Help! Everyone’s at a conference except me (or how to still get a dose of CPD)

Don’t fret. While it might feel like that sometimes judging by your social media feeds, it’s far from the truth. And however tempting it might be to jet off to enjoy quality time with your colleagues, perhaps you could spend the considerable sum involved in attending a conference more wisely. Not only are there plenty of things you can be getting on with to ensure you get your dose of CPD (continuing professional development), they will probably also be better for you in the long-term and look far more impressive on your CV.

The first major decision I made this year was to get my act together and join the Institute of Translation and Interpreting (ITI) and take the exam to become a qualified member. The exam alone currently costs £354 (around €495) and takes up a weekend of your time. And MITI membership is £225 (around €314) per annum. What do I get in return for that outlay? Listing in the ITI directory; the opportunity to join a regional group and language and subject-based networks, which in turn provide access to CPD workshops and events that are usually more local than conferences; and, finally, given that I have a degree in German and French, a qualification in the language pair I actually work with (Spanish to English).

ITI certificates
The penguin has snuck in there because today (25 April) is World Penguin Day

If you don’t fancy that or have ticked the membership and qualification boxes already, then you could brush up on the finer points of writing (I’m referring to punctuation and grammar here) by taking one of the courses offered by the Society for Editors and Proofreaders (SfEP) or The Publishing Training Centre (PTC). They both provide online courses on grammar and basic proofreading and copy-editing. I recently worked my way through the SfEP’s “Proofreading 1: Introduction”. Although I discovered that learning the BSI marks was relatively complicated and ultimately not something I want to use professionally, as translators, even if we never revise others’ work, we all need to be good at spotting mistakes that the spellchecker in Word misses. Personally, I feel that any advice, insights and practice are helpful in this area, so I found the course highly useful.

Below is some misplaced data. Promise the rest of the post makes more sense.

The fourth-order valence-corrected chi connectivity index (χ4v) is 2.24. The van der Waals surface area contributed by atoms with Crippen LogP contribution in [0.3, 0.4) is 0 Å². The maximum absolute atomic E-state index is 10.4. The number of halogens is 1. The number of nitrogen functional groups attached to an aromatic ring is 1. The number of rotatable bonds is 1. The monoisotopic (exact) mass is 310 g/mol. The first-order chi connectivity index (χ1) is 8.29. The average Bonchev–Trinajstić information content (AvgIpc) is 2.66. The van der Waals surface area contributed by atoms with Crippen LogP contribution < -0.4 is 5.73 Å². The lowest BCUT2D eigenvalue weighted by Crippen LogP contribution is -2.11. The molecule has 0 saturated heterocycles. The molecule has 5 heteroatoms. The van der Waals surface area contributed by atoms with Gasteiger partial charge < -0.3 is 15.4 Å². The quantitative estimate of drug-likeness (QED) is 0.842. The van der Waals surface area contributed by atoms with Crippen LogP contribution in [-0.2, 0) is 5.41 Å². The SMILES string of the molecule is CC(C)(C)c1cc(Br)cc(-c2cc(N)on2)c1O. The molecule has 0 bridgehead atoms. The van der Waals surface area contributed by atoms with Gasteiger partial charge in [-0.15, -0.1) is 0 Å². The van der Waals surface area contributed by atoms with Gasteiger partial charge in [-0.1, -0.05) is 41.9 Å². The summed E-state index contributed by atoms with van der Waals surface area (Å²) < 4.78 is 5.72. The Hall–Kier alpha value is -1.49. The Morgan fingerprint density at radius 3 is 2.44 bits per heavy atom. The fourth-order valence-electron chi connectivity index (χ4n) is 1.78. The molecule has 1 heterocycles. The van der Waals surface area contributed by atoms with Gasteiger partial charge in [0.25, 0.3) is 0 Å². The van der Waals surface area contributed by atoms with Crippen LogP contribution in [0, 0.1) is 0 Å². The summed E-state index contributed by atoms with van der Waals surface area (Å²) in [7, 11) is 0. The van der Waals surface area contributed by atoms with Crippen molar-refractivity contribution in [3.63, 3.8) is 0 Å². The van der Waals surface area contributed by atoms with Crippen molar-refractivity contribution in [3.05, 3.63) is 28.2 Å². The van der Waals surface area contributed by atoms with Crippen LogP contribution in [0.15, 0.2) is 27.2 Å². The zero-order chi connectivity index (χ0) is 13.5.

Courses can be expensive, so if you’re after cheaper CPD options, you could always try a webinar. You can either listen to these live (the recording and slides are usually sent to you afterwards, so even if you cannot attend on the day, you won’t miss out) or buy them on catch-up. Webinars are offered by eCPD webinars and Proz.com, among others. My CPD (please see the link for details) has included a number of excellent webinars in recent months, mostly focusing on honing my writing and editing skills, and I’ve signed up for several more (I think I might have caught the webinar bug). They really don’t take up a great deal of your time, provide a welcome break from the day job and invariably give you one golden takeaway at the very least.

Cheaper still is free. And there are loads of good options around. Why not start with Tess Whitty’s Marketing Tips for Translators podcasts? She’s interviewed a host of our industry’s “celebrities” so you can listen to frequent conference speakers in the comfort of your own desk chair. If that doesn’t grab you, then read a few blog posts. They are often a mine of information. Lingua Greca (aka Catherine Christaki and Christos Floros) have made this task extremely easy for you by publishing a list of their favourites on their blog every week. I used to choose one post for every day, but I stopped doing that temporarily at the end of February to concentrate on CPD. You can find my past choices here. If you need more inspiration than that, then check out this blogroll, my links & tips for new translators or my articles of special interest to new translators.

There. I hope you’re not feeling quite so left out now. But if you’re still upset about missing all the action, you could always check out the conferences’ Twitter feeds. Most have a dedicated hashtag (for example the ITI’s one is #ITIConf15, the one for BP15 in Zagreb in May is #bp15conf). And if you continue to feel lonely after that, then you could always take your friends or family out to dinner using some of that money you’ve saved by staying at home.

P.S. This post was written with a little help from the green-eyed monster. But hope you all have fun at your conferences. No, really.

This post was first published on 25/04/2015 on my previous blog.

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